Eleventh Circuit: Florida’s Treatment Plan for Hepatitis C-Positive Prisoners Constitutional
The court’s August 31, 2020, opinion was issued in an appeal brought by FDC. The appeal challenged a district court’s order requiring FDC to treat all HCV-positive prisoners with direct acting antiviral (DAA) drugs within two years of their diagnosis.
HCV attacks the liver, causing scarring or fibrosis that is scored from F0 to F4. The district court, after a five-day hearing in October 2017, granted a preliminary injunction that required FDC to treat prisoners with F2 (moderate fibrosis), F3 (severe fibrosis), and F4 (cirrhosis) with DAAs. (See PLN, December 2017, p.24.)
The district court subsequently granted the prisoner class motion for summary judgment that included, but expanded upon, its preliminary injunction. The permanent injunction required FDC to treat prisoners with F0 (no fibrosis) and F1 (mild fibrosis) with DAAs within two years.
On appeal, FDC conceded that chronic HCV is a serious medical need. The Eleventh Circuit began its analysis by pointing to the “stringency of the deliberate indifference” standard to sustain an Eighth Amendment violation. It believed the district court lost track of that standard and “impermissibly evaluated” FDC’s “treatment plan against a negligence (or perhaps even more lenient) benchmark.” The proper standard required the prisoners to show FDC’s “approach to the treatment of F0- and F1-level inmates is so reckless — so conscience shocking — that it violates the Constitution.”
FDC’s plan for F0 and F1 level prisoners is to monitor their conditions and provide DAA treatment to those who have either (1) have an exacerbating illness, such as HIV, (2) exhibit signs of rapid fibrosis progression, or (3) advance to F2. The Eleventh Circuit said FDC was not denying care, it just was not providing “the particular course of treatment that they and their experts want — or as quickly as they want it.”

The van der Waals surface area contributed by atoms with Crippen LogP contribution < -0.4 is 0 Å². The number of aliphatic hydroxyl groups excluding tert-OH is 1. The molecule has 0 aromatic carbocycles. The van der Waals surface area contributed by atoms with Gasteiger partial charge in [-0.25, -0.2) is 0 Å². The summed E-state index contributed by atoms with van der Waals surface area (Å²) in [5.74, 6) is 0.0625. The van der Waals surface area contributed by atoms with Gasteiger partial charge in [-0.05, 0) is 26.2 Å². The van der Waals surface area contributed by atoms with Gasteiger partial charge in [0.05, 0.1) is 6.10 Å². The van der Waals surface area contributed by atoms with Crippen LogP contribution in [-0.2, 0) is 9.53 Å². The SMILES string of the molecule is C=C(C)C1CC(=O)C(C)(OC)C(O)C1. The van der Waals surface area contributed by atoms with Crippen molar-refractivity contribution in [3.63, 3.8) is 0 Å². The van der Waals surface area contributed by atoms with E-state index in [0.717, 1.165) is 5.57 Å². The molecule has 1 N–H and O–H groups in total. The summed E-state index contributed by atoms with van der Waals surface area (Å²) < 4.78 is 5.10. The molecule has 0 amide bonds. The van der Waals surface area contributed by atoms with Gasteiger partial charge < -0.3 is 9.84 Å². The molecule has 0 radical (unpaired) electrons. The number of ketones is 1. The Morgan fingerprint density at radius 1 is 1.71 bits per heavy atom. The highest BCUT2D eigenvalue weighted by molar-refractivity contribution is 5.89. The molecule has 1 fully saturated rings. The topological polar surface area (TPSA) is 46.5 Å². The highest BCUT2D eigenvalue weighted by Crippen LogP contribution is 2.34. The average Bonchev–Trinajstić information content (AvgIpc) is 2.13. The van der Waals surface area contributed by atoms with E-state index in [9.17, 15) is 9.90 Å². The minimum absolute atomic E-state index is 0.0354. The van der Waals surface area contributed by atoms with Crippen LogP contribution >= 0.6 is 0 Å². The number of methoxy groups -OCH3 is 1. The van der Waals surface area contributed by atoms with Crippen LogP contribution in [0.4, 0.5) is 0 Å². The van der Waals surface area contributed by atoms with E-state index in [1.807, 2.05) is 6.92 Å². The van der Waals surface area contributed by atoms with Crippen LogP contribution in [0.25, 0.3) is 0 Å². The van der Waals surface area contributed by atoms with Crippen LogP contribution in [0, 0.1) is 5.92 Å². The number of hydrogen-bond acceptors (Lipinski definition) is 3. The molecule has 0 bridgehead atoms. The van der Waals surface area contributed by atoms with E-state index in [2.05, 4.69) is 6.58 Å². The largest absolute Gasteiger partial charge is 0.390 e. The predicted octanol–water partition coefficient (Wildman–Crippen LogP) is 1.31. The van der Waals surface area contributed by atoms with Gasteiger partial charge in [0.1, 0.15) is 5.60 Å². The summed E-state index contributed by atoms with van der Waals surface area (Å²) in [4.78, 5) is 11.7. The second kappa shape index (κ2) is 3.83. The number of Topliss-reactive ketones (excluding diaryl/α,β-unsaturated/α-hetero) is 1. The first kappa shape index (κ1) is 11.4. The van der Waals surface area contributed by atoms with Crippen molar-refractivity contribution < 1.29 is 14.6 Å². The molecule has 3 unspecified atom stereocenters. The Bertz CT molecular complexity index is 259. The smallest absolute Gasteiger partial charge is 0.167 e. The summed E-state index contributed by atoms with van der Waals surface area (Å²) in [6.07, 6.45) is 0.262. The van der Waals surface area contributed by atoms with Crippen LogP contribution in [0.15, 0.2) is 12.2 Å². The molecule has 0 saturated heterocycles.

The court noted the experts differed on whether DAA treatment should be provided regardless of underlying condition or disease progression. As the F0 and F1-level prisoners are receiving medical care and “the adequacy treatment is the subject of genuine, good-faith disagreement between health care professionals,” the court said it was “hard-pressed” to find FDC acted recklessly and in a conscience shocking manner.
The district court’s order found FDC put forth no other reason for denying DAAs to F0 and F1-level prisoners other than cost, which it found is “per se deliberate indifference.” The Eleventh Circuit said “the Eighth Amendment does not prohibit prison officials from considering cost in determining what type (or level) of medical care inmates should receive.” Courts, correlatively, reviewing claims such those at issue cannot consider cost “considerations off-limits” in determining whether prison officials acted recklessly and in a conscience shocking manner.” Prison officials, however, cannot plead poverty as an excuse for providing minimally adequate care, the court said. As FDC’s treatment plan provides minimally adequate care for F0 and F1-level prisoners, the issue of a cost “defense” never arises.
Related legal case
Hoffer v. Secretary, Florida Department of Corrections
|973 F.3d 1263 (11th Cir. 2020)
|Court of Appeals
|Appeals Court Edition